“People think they can run us because we have a 7-foot-3 guy,” Richland High coach Earl Streufert tells CF.C. “And that plays into the way that we play. I think a lot of teams underestimate (Riley’s) ability to get up and down the court.”
Sorn sums up his play simply: “I play bigger but I can run smaller.”
The rising, 235-pound senior recently was offered a scholarship by WSU, he reports. Boise State (where his mom, Jennifer, played hoops) and Pepperdine also are pushing for him, as are other schools who asked him not to disclose their identities.
“The best place for him, I think, is a place that will redshirt him and develop him over a period of time,” Streufert said.
“There are a lot of good coaches around that can do that kind of thing, but I think he'll benefit from going to a place where he will not be expected to be great right away and have a chance to develop,” he added.
Sorn averaged 12.9 points, 8.2 rebounds and close to 4 blocks per game in the just-concluded season. He turned in a record-setting performance in the Class 4A state tournament with a collective 30 blocks and was named honorable mention 4A All-State by the Associated Press.
In Richland’s run-and-gun system that averages nearly 80 points a game, Sorn is anything but a park-in-the-paint, trail-the-action big man.
To survive in the Bombers’ system he’s had to focus on his legs — and that hasn’t always been easy because he was growing so fast early on that he literally couldn’t get his feet under him. As the growth spurts slowed, Sorn’s game elevated.
“It was really hard to keep up with my growing,” Sorn said. “My footwork would be horrible. My whole body wasn't catching up with my height. It was tricky to be coordinated …”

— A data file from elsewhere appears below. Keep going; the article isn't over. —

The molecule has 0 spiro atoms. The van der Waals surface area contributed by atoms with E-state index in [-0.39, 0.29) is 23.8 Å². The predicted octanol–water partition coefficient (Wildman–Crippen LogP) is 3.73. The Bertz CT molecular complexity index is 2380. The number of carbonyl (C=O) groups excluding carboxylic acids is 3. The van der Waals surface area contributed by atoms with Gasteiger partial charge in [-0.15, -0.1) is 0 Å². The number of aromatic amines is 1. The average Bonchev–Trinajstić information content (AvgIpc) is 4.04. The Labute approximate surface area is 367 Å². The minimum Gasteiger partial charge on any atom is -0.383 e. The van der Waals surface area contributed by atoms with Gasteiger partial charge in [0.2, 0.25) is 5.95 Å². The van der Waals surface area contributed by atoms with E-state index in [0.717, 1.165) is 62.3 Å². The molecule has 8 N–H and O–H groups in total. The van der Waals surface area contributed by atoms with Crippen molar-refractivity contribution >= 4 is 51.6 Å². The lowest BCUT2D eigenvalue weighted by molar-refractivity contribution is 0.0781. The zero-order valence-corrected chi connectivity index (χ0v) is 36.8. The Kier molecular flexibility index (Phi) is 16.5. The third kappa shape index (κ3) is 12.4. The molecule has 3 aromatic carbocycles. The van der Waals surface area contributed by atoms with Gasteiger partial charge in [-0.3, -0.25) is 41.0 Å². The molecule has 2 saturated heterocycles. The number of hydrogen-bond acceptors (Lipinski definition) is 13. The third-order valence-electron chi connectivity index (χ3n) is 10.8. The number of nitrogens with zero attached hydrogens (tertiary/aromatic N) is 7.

Streufert was undaunted, finding ways to integrate Sorn and his athleticism into the team’s running style despite the growth challenges.
“Everything that I have is from him,” Sorn said of his coach. “The way that he uses me…he knows the right way and the way I play.”
IN COLLEGE, SORN WANTS TO STUDY aerospace engineering. WSU doesn’t offer that major on the Pullman campus but “I think it’s an awesome school … and I know that their engineering department is really good. They just don't have my major, but they are definitely still an option because of their engineering program,” he said.
He also said he likes the WSU coaching staff.
If Sorn were to suit up for the Cougars, he would supplant 1970s standout James Donaldson (7-foot-2) as the tallest WSU basketballer of all time. By our unofficial count, he would be just the ninth 7-footer in program history. Besides Donaldson, the list includes Conor Clifford, Jordan Railey, Justin Garcia, Paulo Rower, Todd Anderson, Ken Mathia and John Tessem.
Streufert believes Sorn will continue to grow into his body over the next one to three years but marvels at the progress the big man has made since he was a sophomore. “About a year ago, we said, ‘We hope we get the college scholarships.’ That's just where he was at. But now, he's getting some nice interest from some nice schools,” the coach said.
Sorn said his emphasis right now is continued improvement with his footwork and sharpened ball-handling and shooting skills.
“The big guys you see in the NCAA and NBA, they all have dribbling skills and all can shoot the ball. That's mainly what I've been working on lately.”
Sorn is believed to be the fourth in-state prospect the Cougars have offered for the 2018 recruiting cycle. The others are J’Raan Brooks of Garfield/Seattle, Emmitt Matthews Jr. of Wilson/Tacoma and Erik Stevenson Timberline/Lacey. Click here for a complete list of prospects in WSU’s 2018 recruiting orbit.